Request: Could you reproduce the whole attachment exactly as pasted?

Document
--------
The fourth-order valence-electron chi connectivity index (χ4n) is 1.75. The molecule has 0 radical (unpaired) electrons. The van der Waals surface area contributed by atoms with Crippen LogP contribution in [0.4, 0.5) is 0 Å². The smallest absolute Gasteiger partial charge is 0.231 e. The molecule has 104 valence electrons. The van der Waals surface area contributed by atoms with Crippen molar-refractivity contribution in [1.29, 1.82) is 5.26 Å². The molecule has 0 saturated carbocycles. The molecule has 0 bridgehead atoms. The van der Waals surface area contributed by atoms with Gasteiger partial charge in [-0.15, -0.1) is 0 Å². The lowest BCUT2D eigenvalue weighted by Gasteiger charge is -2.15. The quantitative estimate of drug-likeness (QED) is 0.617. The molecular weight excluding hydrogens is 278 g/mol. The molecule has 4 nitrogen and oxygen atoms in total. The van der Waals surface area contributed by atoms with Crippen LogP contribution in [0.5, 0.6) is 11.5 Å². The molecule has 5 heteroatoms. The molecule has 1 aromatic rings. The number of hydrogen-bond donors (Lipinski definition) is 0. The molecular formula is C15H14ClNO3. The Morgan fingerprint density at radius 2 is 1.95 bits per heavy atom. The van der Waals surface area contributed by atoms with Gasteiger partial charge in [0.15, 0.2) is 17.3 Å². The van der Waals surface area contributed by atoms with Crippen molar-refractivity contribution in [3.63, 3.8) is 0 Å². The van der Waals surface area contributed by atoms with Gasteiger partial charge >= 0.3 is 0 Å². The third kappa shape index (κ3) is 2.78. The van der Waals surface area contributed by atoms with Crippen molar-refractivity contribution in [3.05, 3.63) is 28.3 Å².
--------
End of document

The fourth-order valence-electron chi connectivity index (χ4n) is 1.75. The molecule has 0 radical (unpaired) electrons. The van der Waals surface area contributed by atoms with Crippen LogP contribution in [0.4, 0.5) is 0 Å². The smallest absolute Gasteiger partial charge is 0.231 e. The molecule has 104 valence electrons. The van der Waals surface area contributed by atoms with Crippen molar-refractivity contribution in [1.29, 1.82) is 5.26 Å². The molecule has 0 saturated carbocycles. The molecule has 0 bridgehead atoms. The van der Waals surface area contributed by atoms with Gasteiger partial charge in [-0.15, -0.1) is 0 Å². The lowest BCUT2D eigenvalue weighted by Gasteiger charge is -2.15. The quantitative estimate of drug-likeness (QED) is 0.617. The molecular weight excluding hydrogens is 278 g/mol. The molecule has 4 nitrogen and oxygen atoms in total. The van der Waals surface area contributed by atoms with Crippen LogP contribution in [0.5, 0.6) is 11.5 Å². The molecule has 5 heteroatoms. The molecule has 1 aromatic rings. The number of hydrogen-bond donors (Lipinski definition) is 0. The molecular formula is C15H14ClNO3. The Morgan fingerprint density at radius 2 is 1.95 bits per heavy atom. The van der Waals surface area contributed by atoms with Gasteiger partial charge in [0.15, 0.2) is 17.3 Å². The van der Waals surface area contributed by atoms with Crippen molar-refractivity contribution in [3.63, 3.8) is 0 Å². The van der Waals surface area contributed by atoms with Gasteiger partial charge >= 0.3 is 0 Å². The third kappa shape index (κ3) is 2.78. The van der Waals surface area contributed by atoms with Crippen molar-refractivity contribution in [3.05, 3.63) is 28.3 Å².